My kids love their babysitter, except she just graduated and is currently looking for a job in her career field. Though we knew this day was coming, it’s never easy to say goodbye or adjust to someone new.
The last few years has been a steady stream of wonderful women that have graced us with their presence. Most of them college-aged, career-minded individuals with academics, extra-curricular activities, and semi-regular jobs to maintain. Then the life stage changes, and they go looking for a job in the “real world.”
Each year, summer is my biggest challenge for coverage based on my own career, and I find myself trying to do my best in balancing both my role as a mom and my role in business. It’s not easy. For women in business, this dichotomy between career and kids continues to affect most of us.
As I see each of these young women that have watched our children tackle this new phase of life, I’m quickly reminded of my own hunger and drive while I was a young girl looking for employment. Most of the young women that I’ve had the pleasure of hiring to watch my kids haven’t asked for job advice, and I’ve never offered it.
This babysitter has come to me and my husband and asked questions on her career decisions. This got me thinking about all the job advice I could have given to all of those other young women that have crossed our paths.
Having held titles like national sales manager, vice president, senior vice president, and business owner, the best thing that I can suggest to anyone looking for a job is to ask for feedback, including from the families in which you’re babysitting the kids. I can feel the regret creep in when I think of all the questions I could have asked as a young woman and never did.
Here are my suggestions for anyone looking for employment:
Ask for an evaluation from an employer. How you’re doing or what can be improved upon is key to future success. Ask humbly, accepting all critiques and praise. Don’t respond defensively. This is your time to assess and grow.
Ask a few key friends or business-minded individuals for character reviews. Like a list of references, but with a short paragraph on why that individual thinks your special. Perhaps you’d like to highlight a few features, so see if your friends concur with your personal assessment and ask them to elaborate on those points.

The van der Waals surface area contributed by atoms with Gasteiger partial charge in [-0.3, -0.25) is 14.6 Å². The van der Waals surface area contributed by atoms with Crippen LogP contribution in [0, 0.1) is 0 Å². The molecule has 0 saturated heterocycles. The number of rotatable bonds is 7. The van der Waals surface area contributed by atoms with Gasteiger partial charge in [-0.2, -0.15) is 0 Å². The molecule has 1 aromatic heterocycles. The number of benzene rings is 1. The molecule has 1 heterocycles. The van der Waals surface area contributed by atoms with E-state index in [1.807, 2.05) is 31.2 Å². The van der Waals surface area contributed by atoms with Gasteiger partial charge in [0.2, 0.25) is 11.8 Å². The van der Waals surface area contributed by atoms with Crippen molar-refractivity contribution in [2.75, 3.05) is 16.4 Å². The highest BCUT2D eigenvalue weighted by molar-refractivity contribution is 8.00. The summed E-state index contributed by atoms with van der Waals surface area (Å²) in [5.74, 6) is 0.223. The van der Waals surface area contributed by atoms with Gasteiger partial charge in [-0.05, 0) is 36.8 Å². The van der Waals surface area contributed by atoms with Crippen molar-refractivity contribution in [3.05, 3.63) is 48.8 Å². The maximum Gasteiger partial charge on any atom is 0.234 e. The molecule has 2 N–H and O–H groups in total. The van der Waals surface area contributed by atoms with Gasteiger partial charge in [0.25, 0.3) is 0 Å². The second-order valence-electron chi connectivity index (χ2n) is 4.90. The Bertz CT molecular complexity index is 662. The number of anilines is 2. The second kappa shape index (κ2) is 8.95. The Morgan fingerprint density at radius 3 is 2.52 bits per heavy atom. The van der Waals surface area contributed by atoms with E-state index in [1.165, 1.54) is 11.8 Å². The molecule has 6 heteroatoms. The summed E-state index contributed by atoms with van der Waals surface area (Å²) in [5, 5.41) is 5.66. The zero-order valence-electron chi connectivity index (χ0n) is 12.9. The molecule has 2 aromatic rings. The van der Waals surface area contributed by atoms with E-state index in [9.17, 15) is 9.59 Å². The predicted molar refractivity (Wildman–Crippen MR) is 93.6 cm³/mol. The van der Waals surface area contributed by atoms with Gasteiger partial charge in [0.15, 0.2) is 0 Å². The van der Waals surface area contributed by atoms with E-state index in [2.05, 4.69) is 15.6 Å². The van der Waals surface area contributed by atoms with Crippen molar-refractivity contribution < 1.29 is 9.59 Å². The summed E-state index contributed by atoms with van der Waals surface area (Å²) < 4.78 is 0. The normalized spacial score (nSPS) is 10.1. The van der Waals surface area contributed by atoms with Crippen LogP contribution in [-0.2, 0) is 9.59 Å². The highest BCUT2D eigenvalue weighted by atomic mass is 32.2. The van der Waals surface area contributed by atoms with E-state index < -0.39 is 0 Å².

In going into an interview I believe it’s key to have a great grasp on what you know well and to be able to highlight it without sounding arrogant. Understand your strengths and look for areas of improvement. Being armed with information gives you the ability to deflect the weaknesses with offering examples of how you might be improving them (e.g. taking a class, reading a book on the subject matter, etc.) Here is one I recommend: https://www.tonyrobbins.com/disc/
Research the Company
I can’t tell you how many people I’ve interviewed that don’t research the company. You should know as much as possible before the interview. The details can follow, but conceptually get it before you get there.
Something that sounds like it’s easy, but it just isn’t for most people. Ask the direct questions – are you interviewing more than one person? Do I fit the criteria? Or: I know my skill set doesn’t exactly match your business description, but here’s how I think my unique skill set will enhance company XYZ. Also, be honest about schedule conflicts, commuting capabilities, etc.
I realize there are many people out there looking for a job that is family friendly. But the reality is there are a whole lot of jobs out there that are also not. The demands are high and if I’m being honest, I’ve been that family-intolerant employer before. I wish I hadn’t been, but I was. What I learned most from that one concept is that being honest with what you really want out of the job is the best thing you can take into an interview. Your soul will thank you for it later.